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China's miniature homemakers cut down to size
[SHENZHEN] They tower over their shrunken creations like gods. But in the face of an extended downturn after a decade-long property boom, China's miniature apartment builders are finally downsizing their ambitions.
China has experienced the most rapid urbanisation in human history - it is said to have used more cement in 2011-2013 than the US did in the entire 20th century, and built twice as many homes in the decade to 2010 as exist in Britain in total.
Over the same period home prices in major cities tripled, and many residential buyers snapped up apartments before a stone was laid.
Property developers enlisted an army of artisans to make tiny, often extremely detailed models of houses for their glitzy showrooms, sparking a parallel frenzy of small-scale construction.
"Developers used home buyers to fund their projects, and using models of houses to be built was one way for them to resolve their funding problem," said Zhu Guozhong, an economist at Peking University.
"You could sell a house just based on the model." Now demand for both real accommodation and its scaled-down equivalent has shrivelled.
"Compared to five years ago, we are making a lot fewer models," said craftsman Wang Gang, as his colleagues at Canyon Models inserted miniature furniture into a crop of luxury plastic villas, one gluing a Lilliputian kitchen sink into place.
Overconstruction and government controls on house purchases aimed at preventing a bubble have caused real estate sales to stall.
Property prices in major cities have fallen for 10 of the last 12 months, leaving developers with a hangover of empty properties and half-built complexes, and putting new projects on hold.
"Business has been tough for the last couple of years," said modelmaker Zhong Zhaoping, who started out as a trainee 15 years ago and now has his own firm in the southern city of Guangzhou.
"It's because of the fall in housing prices, which makes people scared to buy." He has had to lay off around half the staff at his dilapidated factory.
One of a handful of remaining workers gripped a block of flats in each hand, and plonked them beside a forest of five-centimetre bonsai-like trees - made from metal wire twisted into shape and dipped in green paint.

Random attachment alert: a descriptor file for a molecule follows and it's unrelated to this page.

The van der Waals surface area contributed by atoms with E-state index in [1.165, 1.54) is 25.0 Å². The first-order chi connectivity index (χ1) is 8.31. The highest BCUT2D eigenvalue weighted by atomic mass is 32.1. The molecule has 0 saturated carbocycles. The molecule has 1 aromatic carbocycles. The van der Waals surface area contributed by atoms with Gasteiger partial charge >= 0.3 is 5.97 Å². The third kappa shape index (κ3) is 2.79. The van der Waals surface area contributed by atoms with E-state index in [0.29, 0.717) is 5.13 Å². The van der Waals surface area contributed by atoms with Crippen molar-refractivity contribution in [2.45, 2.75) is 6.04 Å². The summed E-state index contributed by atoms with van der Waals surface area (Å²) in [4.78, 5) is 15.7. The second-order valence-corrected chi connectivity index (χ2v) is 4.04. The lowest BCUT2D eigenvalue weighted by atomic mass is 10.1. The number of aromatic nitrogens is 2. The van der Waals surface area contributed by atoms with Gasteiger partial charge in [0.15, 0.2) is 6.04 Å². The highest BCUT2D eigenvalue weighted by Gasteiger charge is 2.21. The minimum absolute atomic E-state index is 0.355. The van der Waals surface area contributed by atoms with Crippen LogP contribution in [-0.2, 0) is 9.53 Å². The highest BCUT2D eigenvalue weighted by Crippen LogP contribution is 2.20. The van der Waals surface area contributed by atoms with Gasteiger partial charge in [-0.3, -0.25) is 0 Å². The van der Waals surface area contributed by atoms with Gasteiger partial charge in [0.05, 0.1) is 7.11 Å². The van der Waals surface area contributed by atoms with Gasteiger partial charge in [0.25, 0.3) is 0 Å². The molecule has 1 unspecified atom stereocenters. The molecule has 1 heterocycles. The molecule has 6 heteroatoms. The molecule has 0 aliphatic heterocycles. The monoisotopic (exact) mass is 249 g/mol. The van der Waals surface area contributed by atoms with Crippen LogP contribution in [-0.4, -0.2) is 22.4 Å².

Other firms are diversifying or looking abroad.
At Shenzhen-based Canyon models, supervisor Wen Jun stood in front of a sprawling commercial plaza - complete with inch-high shoppers and illuminated advertisements - small enough to fit on a table.
"When the market was just starting, we produced a lot of houses," he said. "Now we're doing more of these shopping developments. We use lights to make it exactly like the real thing. Every detail is perfect.
"We do a lot of models for the UAE, for Dubai, because the demand is bigger there," he added. "Next we will go to Brazil, and Southeast Asian countries." The workshop still clatters with activity, and a row of male workers laid out skyscrapers on a table, gouging out their windows with knives.
Worker Wang, who is in his mid-40s, said orders for government buildings were a bright spot - despite official orders for a halt to such projects - pointing out a plan for a sprawling new complex ordered by a police force in Inner Mongolia.
"At first it seemed like a strange thing to do, but you get used to it," he said.
His coworker Wang Panpan estimates he has knocked out 10,000 buildings in his career, and is proudest of a representation of a 606m skyscraper slated for the central city of Wuhan, rendered at a 100:1 scale.
But any delusions of grandeur are ruled out by his humble salary of about 2,500 yuan (S$540) a month.
"We try and take reality and put it into the models," he said. "It's not an easy job."